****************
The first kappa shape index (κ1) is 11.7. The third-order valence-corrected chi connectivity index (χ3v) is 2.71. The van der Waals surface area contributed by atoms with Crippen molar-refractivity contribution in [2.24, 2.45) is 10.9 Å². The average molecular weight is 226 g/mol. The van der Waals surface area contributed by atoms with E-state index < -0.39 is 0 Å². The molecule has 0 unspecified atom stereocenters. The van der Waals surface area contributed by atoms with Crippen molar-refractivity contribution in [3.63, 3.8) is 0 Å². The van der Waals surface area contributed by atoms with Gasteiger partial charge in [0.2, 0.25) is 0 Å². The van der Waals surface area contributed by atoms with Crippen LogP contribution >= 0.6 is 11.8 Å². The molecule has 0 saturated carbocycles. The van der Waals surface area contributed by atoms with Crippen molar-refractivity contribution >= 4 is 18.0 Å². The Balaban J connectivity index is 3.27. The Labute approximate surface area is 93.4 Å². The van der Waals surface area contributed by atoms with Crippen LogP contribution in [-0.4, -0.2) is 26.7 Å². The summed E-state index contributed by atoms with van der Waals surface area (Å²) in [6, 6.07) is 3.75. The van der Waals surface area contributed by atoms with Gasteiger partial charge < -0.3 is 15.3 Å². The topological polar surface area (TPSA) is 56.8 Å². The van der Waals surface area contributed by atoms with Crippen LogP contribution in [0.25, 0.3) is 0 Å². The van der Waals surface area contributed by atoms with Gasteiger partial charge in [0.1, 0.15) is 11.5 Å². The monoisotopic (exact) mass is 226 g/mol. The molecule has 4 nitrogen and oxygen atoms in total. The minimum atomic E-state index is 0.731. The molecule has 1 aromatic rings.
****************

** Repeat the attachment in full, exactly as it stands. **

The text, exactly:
The first kappa shape index (κ1) is 11.7. The third-order valence-corrected chi connectivity index (χ3v) is 2.71. The van der Waals surface area contributed by atoms with Crippen molar-refractivity contribution in [2.24, 2.45) is 10.9 Å². The average molecular weight is 226 g/mol. The van der Waals surface area contributed by atoms with E-state index < -0.39 is 0 Å². The molecule has 0 unspecified atom stereocenters. The van der Waals surface area contributed by atoms with Crippen molar-refractivity contribution in [3.63, 3.8) is 0 Å². The van der Waals surface area contributed by atoms with Gasteiger partial charge in [0.2, 0.25) is 0 Å². The van der Waals surface area contributed by atoms with Crippen LogP contribution >= 0.6 is 11.8 Å². The molecule has 0 saturated carbocycles. The van der Waals surface area contributed by atoms with Crippen molar-refractivity contribution >= 4 is 18.0 Å². The Balaban J connectivity index is 3.27. The Labute approximate surface area is 93.4 Å². The van der Waals surface area contributed by atoms with Crippen LogP contribution in [-0.4, -0.2) is 26.7 Å². The summed E-state index contributed by atoms with van der Waals surface area (Å²) in [6, 6.07) is 3.75. The van der Waals surface area contributed by atoms with Gasteiger partial charge < -0.3 is 15.3 Å². The topological polar surface area (TPSA) is 56.8 Å². The van der Waals surface area contributed by atoms with Crippen LogP contribution in [0.25, 0.3) is 0 Å². The van der Waals surface area contributed by atoms with Gasteiger partial charge in [0.1, 0.15) is 11.5 Å². The monoisotopic (exact) mass is 226 g/mol. The molecule has 4 nitrogen and oxygen atoms in total. The minimum atomic E-state index is 0.731. The molecule has 1 aromatic rings.